32 minutes | Dec 10, 2020

Episode 142 – C. Shakhawat Sultan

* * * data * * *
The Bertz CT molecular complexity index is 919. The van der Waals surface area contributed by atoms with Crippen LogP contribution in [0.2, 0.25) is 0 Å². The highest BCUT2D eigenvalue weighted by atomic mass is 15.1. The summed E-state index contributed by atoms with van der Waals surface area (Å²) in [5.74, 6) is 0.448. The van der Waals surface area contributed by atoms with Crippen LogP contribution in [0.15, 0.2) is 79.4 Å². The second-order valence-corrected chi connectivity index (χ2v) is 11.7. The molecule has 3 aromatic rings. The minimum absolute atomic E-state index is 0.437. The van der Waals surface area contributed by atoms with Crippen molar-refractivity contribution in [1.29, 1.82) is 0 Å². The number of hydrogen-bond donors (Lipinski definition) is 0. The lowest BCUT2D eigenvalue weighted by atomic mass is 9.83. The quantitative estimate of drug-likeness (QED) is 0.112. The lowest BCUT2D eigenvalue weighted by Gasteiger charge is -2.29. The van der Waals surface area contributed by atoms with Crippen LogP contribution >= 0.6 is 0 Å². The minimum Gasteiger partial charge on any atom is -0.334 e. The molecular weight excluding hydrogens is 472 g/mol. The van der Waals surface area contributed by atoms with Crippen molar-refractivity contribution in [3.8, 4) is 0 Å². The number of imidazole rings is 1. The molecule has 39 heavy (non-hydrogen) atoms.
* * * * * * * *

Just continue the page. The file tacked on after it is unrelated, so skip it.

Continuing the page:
Introducing C. Shakhawat Sultan C. Shakhawat Sultan is the business development manager at CodeRex. He works hand in hand with the developers and the marketing team to create useful plugins. He is passionate about WordPress and loves to contribute to the community. Show Notes Twitter | SultanRoyal1 LinkedIn | C-S-Sultan-Royal Facebook | CodeRexCo, RexTheme Websites | CodeRex, RexTheme Walk to WordCamp Europe Preferred Pronouns | He/Him Episode Transcript Tara: This is Hallway Chats, where we meet people who use WordPress. Liam: We ask questions and our guests share their stories, ideas, and perspectives. Tara: And now the conversation begins. This is Episode 142. Tara: Welcome to Hallway Chats. I’m Tara Claeys. Liam: And I’m Liam Dempsey. Today we’re joined by C. Shakhawat Sultan. Shakhawat is the business development manager at CodeRex. He works hand in hand with the developers and the marketing team to create useful plugins. He is passionate about WordPress and loves to contribute to the community. Welcome, Sultan. Thanks for joining us. Shakhawat: Thank you, Liam. And Hi, Tara. Nice to be joining you, too. Tara: Thanks for being here today. We’re really glad that you’re here. I know it’s late where you are, so we’re grateful for you staying up or waking up to be with us. Shakhawat: I’m excited to talk with you guys. Tara: Oh, we’re excited too. Thanks. Would you tell us a little bit more about yourself? Shakhawat: Yeah, sure. I’m Sultan, a business development manager at CodeRex, and I work as a product manager at RexTheme which is a sister concern of CodeRex. So right now I’m in charge of developing plugins in my company and helping out my marketing team and developers to interact properly so that plugin development can be done properly. Besides that, I just completed my graduations. And not really that old I would like to think. Tara: Do you want to tell us how old you are? Shakhawat: I’m 27 right now. That’s a great age. Liam: That is not as old as I am. Tara: For our listeners, where are you located? Shakhawat: Right now I’m talking with you from Dhaka, Bangladesh. This is where I was born. My whole life I grew up here. So that’s what I’m talking from. Tara: Great. Liam: And it’s very late where you are, so thank you very much for joining us and accommodating our little show to be so pleasant. Tara and I are in early afternoon. What are you? About one in the morning now? Shakhawat: It’s 12:30 a.m. right now. Tara: Okay. Great. So tell us a little bit about how you got started in computer stuck, WordPress, all of the above. Shakhawat: To be honest, this industry is pretty new for me. In WordPress, I am only here for about two and a half years. Before that, I used to be part of international call centers. In fact, we used to be the guys that used to call you guys to cell phone plants and stuff like that. That’s what I was part of. Then, all of a sudden, I decided to change the industry as that cannot be taken as a career. I wanted a career that had a future. So I had to switch industries. And meanwhile, continued my education. And here I am today, thanks to CodeRex. The owner of CodeRex knew me personally, so he mentored me from nothing to where I am now. I know about WordPress or digital marketing is basically what I’ve learned from Mr. Lincoln, the owner of CodeRex. That’s how I got into the WordPress industry. Over time, I’ve seen that things are very different in your community. I mean, if you look at other communities, people are always looking at how to deface another company and grow themselves. But the WordPress community is something where I see that everybody’s trying to improve together. And that’s what intrigued me into staying in this industry, to be honest. Liam: Yeah, that’s a really interesting point around the supportive nature of the WordPress community, especially from business to business and agency to agency. And, yeah, inevitably, there’s a little bit of competition. We want to have the best plugin or a couple of the bigger agencies might put in for work for some of these bigger enterprise clients. But by and large, it’s a supportive environment. I’m glad that you’re experiencing that as well. You said that you just finished your studies, you just got a degree. Did I hear that correctly? What did you graduate with? What did you study? Shakhawat: Computer Science and Engineering. This is my background. Tara asked me question that how did I get into tech. I was excited about computing ever since I was in school. So back then I used to learn coding using Visual Basic. Then, eventually, I had to learn C programming on my own. Due to my jobs, I couldn’t continue my studies for a while. But then when I got back to the university, I thought, let’s get on track with the one that I’m passionate about. So I had to get into Computer Science and Engineering. Liam: That’s cool. So you’re in a business development role now. What does that mean? What does that look like day to day for you? Shakhawat: Basically, I have three roles in the company now. Business development is the main role, where I have to look at how the company is presented to everybody. I have to think about how the company can grow. For example, CodeRex is a web development firm. So I have to decide how I’ll present my company to the people that are coming to us, or how people will see that this is a reliable company. Along with that, I also need to maintain the fact that people who are working here are thinking positive about the company itself. So even though I’m not the project manager—we do have a project manager—both of us play hand in hand to make sure that our employees are always motivated, and they love to work in this environment. So that’s the main role that I follow in business development. Aside from that, obviously, we have client meetings, finding new ventures for the business. Those things are the general responsibilities of business development that I do have today. Tara: So are you utilizing your coding and programming skill set or not as much anymore, it sounds like? Shakhawat: Basically, since I’m more into marketing role…The RexTheme side, they are into plugin development. So I’m actually taking the lead in the marketing of all the plugins. We have about five. Under me, there are a few people who are acting as product managers. I’m also acting as a product manager for two of our core plugins because they’re more complicated. Initially, when I joined here, I wasn’t really the business development manager. When I joined here, I was just a marketeer. I was taught to be a digital marketeer. Eventually, it was decided that maybe I could go into a larger role, and went into business development besides marketing. So the marketing side has never left me. It’s still there. I use coding to a minimum of let’s say two front end basis. That’s HTML and CSS. I don’t really get to code within the plugins and stuffs. We have developers for that. They are like 10 times more experienced than I am. So why put my hand into something that can be done better by somebody else. Tara: Yeah, that makes sense. I understand that. Do you prefer the marketing? Are you enjoying it? Shakhawat: Oh, definitely. As I said, I was part of a call center, and it’s all about marketing. So I’ve been in the marketing for over 10 years now. Of course, I love it. I’ll just like to share one interesting thing. When I joined digital marketing, it became so different. You see, when you are a salesman, you can actually say that okay, I’m confident, I’ll get five sales today. But when you’re in digital marketing, it’s not about sales. It’s about presenting your company and growing. And it’s so different, that you do not really target for number of sales. You actually target for reaching a lot of people, letting people know how useful you are, rather than they should buy it and pay your money. So that’s what I’m more focused on right now. Liam: I love that perspective. That’s fantastic. What is marketing for a development agency, a plugin agency looks like in a COVID-19 world where you’re not going to WordCamps, you’re not going to local meetups, you’re not even probably going to visit the big businesses in the area that might need your services, that might benefit from your services, but you’re not going to come down and have a cup of tea or a coffee with them? What does that look like for you? Shakhawat: I’ll just show you both ends of the swords. You see, during the lockdown, the web development side of her company suffered a lot because web development only occurs when businesses are running well. And the website we make are for business that have physical business. So during COVID, they decided that to cut up their expenses they don’t need to develop a website with a good agency. They rather stay with what they have. So any web development agency suffered a lot during the lockdown. But, again, when you go into plugin development, it really depends on what plugins you have. Certain plugins are essential and helpful during the lockdown. For example, if I say Zoom, Zoom is an application that could be used more during the lockdown than before. Again, our company had the fortune to have WooCommerce related plugins such as Product Feed Manager, or we had a VR plugin for WP VR which people can create virtual tours. Now, these are certain things that actually boomed during the lockdown. Real estate properties were selling only because they had a way to showcase properties online. Nobody were visiting at that time. So virtual tour or virtual reality, in fact, saw a big rise in usage. Then, the online market during COVID, UK, US they saw a huge rise in online sales. So any company that had products that are favoring for ecommerce or online sales, they actually did pretty well. The marketing wasn’t that difficult, because all you had to do is reach out to the people that have online shop. And most of them are interested because now they’re looking to sell more. They have more opportunities. But then again the downside is people who doesn’t have those sort of plugins. If you look at plugins that are for personal use, those plugins are going to be in very, very bad shape during the lockdown. Because people who use plugins for personal satisfaction or personal use, there’ll be like, “Okay, I’m losing money. So right now I can live without it.” That’s the scenario actually. Liam: That’s interesting. Go ahead, Tara. Tara: I was going to ask if you and your team have always been remote. Or is that…? Shakhawat: No. We had to be remote during COVID because our country is not really in good shape in terms of maintaining COVID. Even though the death rate is low in our country, but the affective rate is really high. So we had to make sure that we don’t let our employees get affected. So we have to move remote during that time. But it did hamper our performance a lot. Because what I believe is in terms of marketing or project management, if the people are in front of you, it’s easier to understand their mindset than when you are talking online. Because at that time, you don’t get the picture their body language, or the tone. It’s really difficult. So when we moved remote, it did affect our business. But as we said, we tried our best for our safety. Right now we’re not working remotely. We are working from our office. Liam: So let me ask you about WordCamps back when we all used to go to them. You started part of our conversation talking about how you find that the community is quite supportive of itself and those in it. Share with us your first experience of a WordCamp. Was that something that you decided to go on your own? Did CodeRex send you? Did you bring it up to them and said, “Hey, maybe I should go to this”? Talk to us about that. What’s your experience like? Shakhawat: I’ll tell you certain things. It’s pretty interesting. I didn’t go to any WordCamp outside my country. That’s the downside of it because I’m not experienced enough. But there was a WordCamp situated in Bangladesh, Dhaka. I’ll tell you my company was responsible. My company and there was another company. Actually, it was a total of about five web development companies that joined together to organize the whole thing. And CodeRex was one of those companies. So we had to work hand in hand in preparing stuffs for that WordCamp itself. Then again attend that as a company. That was pretty fun. But I’ll tell you a funny story. That day I had a medical emergency with one of my family members, so I couldn’t attend the WordCamp from the beginning. Then when I managed to find some time to go there, it started raining like cats and dogs. So midway, on my way to WordCamp, I was already soaking wet. Then by the time I reached WordCamp Dhaka, it was probably the last two sessions going on. So I almost missed it. It’s sad, but yet…you know, I enjoyed the day for some reason, because I was excited about the event. When you have something hard to get, you love it more. When I went there, it was still bust. A lot of people came in and they were all interested in knowing about each and every company. We got to meet some pretty good people from abroad as well. So it was fun. I mean, it was interesting. That was the first time I went to a WordCamp. Before that I did attend WordPress meetups, but those are all local so you don’t see foreigners there. Before that any WordCamp to place. I was responsible for arranging the content for the company. But basically, it was the owner who visited. Lincoln himself went there. I don’t know if you remember that Walk to WordCamp event by Marcel Bootsman. Marcel is basically a close personal friend with Lincoln. So we were one of the sponsors for him. And we were covering for that. I was actually keeping track of each and everything Marcel was doing. I had to prepare content on a regular basis, keep my owner updated about what he’s doing. We had to make sure that Marcel gets all the support he gets. It was a pretty neat event and a noble one. Liam: Didn’t he walk…? Marcel, I think, lives in Holland, right? And he walked to WordCamp Europe. You know, walk like hundreds of kilometers to raise money for some organization. I can’t remember specific, but that’s it. Right? Shakhawat: Right. Right. So yeah, we were covering all of that. And that was pretty exciting for me, because it was not about to sponsor walking there. I could see that people were actually reaching out to him and donating money to him because they knew that the cause was to allow some people to visit WordCamp that cannot afford to go there. You see, in the WordPress community, there are people who are really rich and there are people who have a hard time. And Marcel did this event, which actually got a pretty good amount of donations. I could see the WordPress community opening up. Even you know that people open their selves to Marcel saying that they could live at their place on their way. So those things were really amazing. We didn’t expect that. I was thinking he’s going to get money to go and stay in hotels and stuff. But no, people were actually letting him live with them. So that was a big thing for me. That’s when I knew that the community is actually very different. Tara: Yeah. Yeah. I remember that now. That does speak volumes about this community. And everyone that we’ve talked to on this podcast, who has interacted in any way with WordPress, I think has felt that support that’s very unusual in other places. I would like to ask you a question that we ask of everyone, which is about success. So we like to ask our guests how they define success and what it means in their life. Shakhawat: To me, I would go a different approach with success. You see, many people say that being successful is when you earn a lot of money and stuff like that. But to me, you get success every day. You see, everything you do has a purpose. To me, success is when the purpose is met. Now, it could be as simple thing as waking up at 9 a.m. If my goal last day was I’ll wake up at 9 a.m. tomorrow, and if I manage to wake up, that’s a success. So it sounds very vague. But then again, if you look at a bigger picture, today, if I wanted that, okay, today, I’ll go to the office, and I’ll make sure I’ll present my product to people and they will like it, they’ll like my presentation. If they actually do like it, that’s also a success. I think every day you have success, and you will have failures, and you will have opportunity to learn. So success is something I would say is not a single goal. Success is when you reach any goal that you had planned for, and it worked out. Not on its own; on your own efforts. So that’s what I define success by. Liam: I really like that. As you were talking, I was listening and jotting down, and I interpreted what you said as mindfully achieving our purpose. Mindfully achieving what we set out to do. And I really liked that because you’re pointed then make success very much almost a constant ebb and flow and it requires mental attention or requires energy, it requires dedication. But it also means that there’s another opportunity right around the corner. Shakhawat: I’d like to add something to that as well. Liam: Please. Shakhawat: You see, when I say that successes every day, it doesn’t just mean that I’m just saying it for the sake of saying it. If you can be happy about every little thing you achieve, that motivates you more to do better in the next thing you do. So let’s say today, you decided that okay, my target today is completing…let’s say you’re writing articles and you plan that today I’ll complete two articles,” if you manage to do that, and you take that as success, then the next day you will take another challenge and you will feel more confident that okay, I managed to get this many success yesterday, this will also be a success. Motivation is something that helps you achieve things that you don’t usually get being depressed or intention. To be frank, in WordPress, more people are developers and they talk in their language. When you’re creating a program, you’re trying to find an algorithm. And if your intention that, “okay, let’s say today, I don’t have time, amount of time,” if you’re worried like that your algorithm is going to get messed up no matter how much you try. But if you think that, “okay, I have enough time, I’ll do it if I’m motivated,” you will see that you need less attempts to successfully find an algorithm and start coding as fast as you can. So when I talk about success every day, the more success I can claim, the more confident I get. And that’s when I start to see that every activity has a purpose. And I have to judge each and every purpose to define my success rather than thinking that, all right, my ultimate goal is being a millionaire. Now, that’s not a success definition to me. Tara: I like the idea that every day is an opportunity, and an opportunity to learn. We have a tradition in my family here during the season before Christmas here, where we light candles, and we talk about three things that we’re grateful for. And we’ve added in “what did you learn today?” and I have found that to be very challenging. But yet, if you really think about it, you can think about something that you did learn. It might not be something monumental, but it might be like, I learned that pancakes with bananas burn more easily than pancakes without bananas, or something silly. But you can think about something that you learned every day. So I like that idea of success. And I think part of that is thinking about what opportunities you have every day to learn. So thank you for sharing that. Shakhawat: It’s great. Liam: I made pancakes breakfast today. Tara: I saw that Liam. Actually, it was my daughter who had the pancake experience yesterday. That wasn’t my own lesson. Liam: Well, do you have to learn directly, Tara? Or can you learn by observation? Tara: Indirectly. This is true. This is true. Yeah. Can you talk to us a little bit about CodeRex and what kind of plugins they make? Shakhawat: Okay. I’ll just, again, break down to CodeRex is basically for web development. Our sister concern is RexTheme, where we develop plugins. It’s the same company. It’s just we made it separate so that it’s easier for our clients to understand. So when you go to CodeRex, it’s about any types of websites you need developed, maintenance, or anything, that’s done in CodeRex. CodeRex is a company where people come to higher quality developers. We mostly provide white label services to other agencies as well. So that’s what CodeRex does. We also decided that since it’s where we are in the WordPress niche, so why not go for a plugin development?  That’s when RexTheme came up. RexTheme is the sector where we have a set of developers and marketeers that are dedicated to individual plugins. Let’s say right now we have about five plugins. Three of them are for WooCommerce. Our most prominent one is WooCommerce Product Feed Manager. Then we have a VR plugin, WP VR, which is basically to create virtual tours. Then we have a plugin called Media Storage to Cloud. Nowadays people love to use Cloud a lot. It helps enhancing the website. The Media Storage to Cloud was basically aimed at people who wants to connect what is to their cloud storages. Apart from this, we have a couple of small plugins, such as Variation Swatches if you know what that is. Let’s say you have a variable product that you sell. Variation Swatches lets you present that with buttons. People can choose from buttons rather than a drop-down menu. So that’s a small plugin. But then we have another one which is very new, abandoned cart recovery. This is very useful for WooCommerce or any e-commerce actually, that when someone abandons a cart, you can reach them back. And we’re working on our funnel plugin, which is basically kind of be one of our largest projects so far. At RexTheme, our team is not really that large. We are a team of 15 altogether in the office. And we maintain all these plugins just 15 of us. The marketing team consists of four of us, including me. Then there Jahir and Rafi and Shammi. There’s four in the marketing. We have two lead developers that works in the back end. One is Sadi and other is Sakib. We have two front end developers. One is Tipu and another one is Belal. Then we have two dedicated designers. So you obviously know that UX designers are really important. So we have dedicated UX designers, which is Mahi and Shanthi. And recently, we hired someone for video editing as we are going into YouTube nowadays. So he’s Tareq. And on top of all of us, there is the project manager, obviously. That’s Farshid. That’s our team. Tara: Yeah, that’s a good team. I’ve imagined that virtual tour plugin is really popular right now with all of the COVID restrictions. I work with a lot of schools and they do virtual tours. I imagine a lot of organizations are doing that now. So I would guess you’ve seen an increase in that. Shakhawat: Oh, definitely. During the COVID actually we released a huge discount as well because we knew people want that. Keeping it expensive isn’t making any beneficial for us neither for them. So we gave a huge discount, and it really boomed. But now I think in WordPress, we have over 8,000 installations on the free version itself. And we have thousands more customers that are doing pro. That plugin really boomed during COVID. Yeah, it really did. Liam: Sultan, I want to change gears and ask you about advice. And it’s another of our signature questions. And it is around what advice have you read, been given, stumbled upon, had thrown in your face and successfully implemented in your life? What’s some advice that somebody gave to you or that you read that have made a real difference to you? Shakhawat: It’s an advice one of my colleagues gave during my call center years. Basically, it’s really simple. Accept your mistake. It’s as simple as that. I used to be an arrogant guy. Any marketeer who is a direct salesman, they’re very arrogant. They’re like, “I’m always right.” So the main advice that came up was that I was claiming that if I take this approach it will definitely work. And he was trying to say that, “No, this is the reason why you lost the customer. You should have gone in the other way.” And I wasn’t agreeing to that. I was like, “No, there must have been something wrong with the customer. I was right.” So that’s when he said, “Look, this will be helpful to you in future. Learn to accept your mistakes, and then you’ll see that you’ll find out how to find better opportunities.” And that has helped me along till now. I mean, when I came to WordPress, it’s not like I was perfect in learning. I mean, when you learn, you apply, you make mistakes, you learn more. So it was great that I got good support from the owner himself, Lincoln, because he studies a lot. He basically studies every day new things. So whenever I made mistakes, he came and pointed out that those to me. And if I was the same arrogant guy as I was in a call center, I wouldn’t have learned. I would be like, “Hey, he’s insulting me.” But he’s not insulting me. He’s just saying that this is wrong, maybe you should do this way. And that’s one advice that I think everybody should learn to use that, okay, if we make a mistake, it’s possible. Nobody’s perfect. So we have to accept that. It’s nothing insulting. It’s nothing to feel criticized about. You should accept it and then find a way that “okay, how do I not repeat my mistake? Or how to improve the thing I did?” Liam: I like that. I think a lot of the world could do a better job, myself included, about accepting our mistakes and learning from them. Or even just starting with accepting them rather than pointing fingers. That’s great advice. I like your work colleague from years gone by. Tara: Yeah. It’s a key customer service lesson in a way you can translate it to the same the customer’s always right. And it takes some humility to be able to do that, because we all, I think, have some innate desire to always be right. Liam: It’s helpful to be right, but…Sultan, we are running out of time here. And this has been an absolute pleasure. But before we say goodbye to you, can you share where folks can find you online? Shakhawat: Sorry. Liam: We’re running out of time here. We’ve been going back and forth. We’re coming up on our time. Before we say goodbye, I invite you to share where folks can find you online. Where can they learn more about you and engage with you? Shakhawat: If they want to learn about my work, they can actually visit my website, rextheme.com or they can find me on Twitter, @SultanRoyal1. They can also find me in our company page, either CodeRex’s Facebook page or RexTheme Facebook page. If I’m not there, they asked for me…I’ll always be there because I manage those pages. Liam: You’ll be there. All right. Tara: Well, thanks for joining us. It’s been great to meet you. I hope you have a nice sleep this evening. Shakhawat: I will. I was dying to sleep because the whole day I had to work really hard. No, I really enjoyed talking with you guys. And thanks for having me here. I hope in future we get another chance to talk. Tara: Me too. Liam: I do too, and I hope we get to meet in person before too long. Shakhawat: Okay. Tara: Take care. Liam: Bye-bye for now. Shakhawat: You too. Have a nice day. Tara: If you like what we’re doing here – meeting new people in our WordPress community – we invite you to tell others about it. We’re on iTunes and at hallwaychats.com. Liam: Better yet, ask your WordPress friends and colleagues to join us on the show. Encourage them to complete the “Be on the show” form on our site, to tell us about themselves. The post Episode 142 – C. Shakhawat Sultan appeared first on Hallway Chats.